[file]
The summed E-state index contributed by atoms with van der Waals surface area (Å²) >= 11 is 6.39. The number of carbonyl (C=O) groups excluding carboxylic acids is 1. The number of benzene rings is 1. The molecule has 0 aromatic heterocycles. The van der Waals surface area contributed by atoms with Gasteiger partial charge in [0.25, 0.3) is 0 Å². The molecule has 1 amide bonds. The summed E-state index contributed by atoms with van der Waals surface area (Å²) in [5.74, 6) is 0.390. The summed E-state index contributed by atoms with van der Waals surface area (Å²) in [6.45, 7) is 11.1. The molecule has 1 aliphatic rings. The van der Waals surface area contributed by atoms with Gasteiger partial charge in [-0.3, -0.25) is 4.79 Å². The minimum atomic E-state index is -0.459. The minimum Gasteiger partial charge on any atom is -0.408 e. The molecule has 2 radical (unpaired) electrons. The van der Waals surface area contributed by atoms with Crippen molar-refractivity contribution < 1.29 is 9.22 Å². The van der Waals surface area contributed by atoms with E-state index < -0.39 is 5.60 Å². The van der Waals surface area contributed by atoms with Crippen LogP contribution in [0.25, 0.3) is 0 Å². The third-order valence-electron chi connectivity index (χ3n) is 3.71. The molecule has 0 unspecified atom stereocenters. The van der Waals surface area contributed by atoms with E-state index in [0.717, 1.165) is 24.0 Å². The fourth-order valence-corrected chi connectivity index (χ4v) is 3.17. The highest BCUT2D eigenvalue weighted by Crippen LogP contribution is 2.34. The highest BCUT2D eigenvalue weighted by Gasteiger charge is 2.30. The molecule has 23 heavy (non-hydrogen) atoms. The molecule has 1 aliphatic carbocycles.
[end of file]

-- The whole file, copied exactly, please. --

The summed E-state index contributed by atoms with van der Waals surface area (Å²) >= 11 is 6.39. The number of carbonyl (C=O) groups excluding carboxylic acids is 1. The number of benzene rings is 1. The molecule has 0 aromatic heterocycles. The van der Waals surface area contributed by atoms with Gasteiger partial charge in [0.25, 0.3) is 0 Å². The molecule has 1 amide bonds. The summed E-state index contributed by atoms with van der Waals surface area (Å²) in [5.74, 6) is 0.390. The summed E-state index contributed by atoms with van der Waals surface area (Å²) in [6.45, 7) is 11.1. The molecule has 1 aliphatic rings. The van der Waals surface area contributed by atoms with Gasteiger partial charge in [-0.3, -0.25) is 4.79 Å². The minimum atomic E-state index is -0.459. The minimum Gasteiger partial charge on any atom is -0.408 e. The molecule has 2 radical (unpaired) electrons. The van der Waals surface area contributed by atoms with Crippen molar-refractivity contribution < 1.29 is 9.22 Å². The van der Waals surface area contributed by atoms with E-state index < -0.39 is 5.60 Å². The van der Waals surface area contributed by atoms with Crippen LogP contribution in [0.25, 0.3) is 0 Å². The third-order valence-electron chi connectivity index (χ3n) is 3.71. The molecule has 0 unspecified atom stereocenters. The van der Waals surface area contributed by atoms with E-state index in [0.717, 1.165) is 24.0 Å². The fourth-order valence-corrected chi connectivity index (χ4v) is 3.17. The highest BCUT2D eigenvalue weighted by Crippen LogP contribution is 2.34. The highest BCUT2D eigenvalue weighted by Gasteiger charge is 2.30. The molecule has 23 heavy (non-hydrogen) atoms. The molecule has 1 aliphatic carbocycles.